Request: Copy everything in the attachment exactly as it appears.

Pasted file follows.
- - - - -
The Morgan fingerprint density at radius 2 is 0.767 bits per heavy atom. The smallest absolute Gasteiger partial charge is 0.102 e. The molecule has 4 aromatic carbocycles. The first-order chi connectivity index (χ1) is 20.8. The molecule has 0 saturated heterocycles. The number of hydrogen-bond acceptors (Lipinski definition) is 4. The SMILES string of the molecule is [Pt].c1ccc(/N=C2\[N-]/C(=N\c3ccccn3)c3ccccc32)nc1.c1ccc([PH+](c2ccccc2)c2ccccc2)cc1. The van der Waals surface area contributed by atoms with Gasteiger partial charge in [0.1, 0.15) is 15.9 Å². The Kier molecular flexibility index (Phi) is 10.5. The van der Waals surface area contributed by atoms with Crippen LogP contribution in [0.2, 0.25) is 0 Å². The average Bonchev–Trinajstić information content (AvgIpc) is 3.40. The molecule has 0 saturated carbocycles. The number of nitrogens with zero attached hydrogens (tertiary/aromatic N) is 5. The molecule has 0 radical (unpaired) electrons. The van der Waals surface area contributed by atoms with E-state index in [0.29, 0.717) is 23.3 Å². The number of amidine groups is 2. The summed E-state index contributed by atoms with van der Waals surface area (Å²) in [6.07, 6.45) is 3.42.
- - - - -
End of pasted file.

The Morgan fingerprint density at radius 2 is 0.767 bits per heavy atom. The smallest absolute Gasteiger partial charge is 0.102 e. The molecule has 4 aromatic carbocycles. The first-order chi connectivity index (χ1) is 20.8. The molecule has 0 saturated heterocycles. The number of hydrogen-bond acceptors (Lipinski definition) is 4. The SMILES string of the molecule is [Pt].c1ccc(/N=C2\[N-]/C(=N\c3ccccn3)c3ccccc32)nc1.c1ccc([PH+](c2ccccc2)c2ccccc2)cc1. The van der Waals surface area contributed by atoms with Gasteiger partial charge in [0.1, 0.15) is 15.9 Å². The Kier molecular flexibility index (Phi) is 10.5. The van der Waals surface area contributed by atoms with Crippen LogP contribution in [0.2, 0.25) is 0 Å². The average Bonchev–Trinajstić information content (AvgIpc) is 3.40. The molecule has 0 saturated carbocycles. The number of nitrogens with zero attached hydrogens (tertiary/aromatic N) is 5. The molecule has 0 radical (unpaired) electrons. The van der Waals surface area contributed by atoms with E-state index in [0.29, 0.717) is 23.3 Å². The number of amidine groups is 2. The summed E-state index contributed by atoms with van der Waals surface area (Å²) in [6.07, 6.45) is 3.42.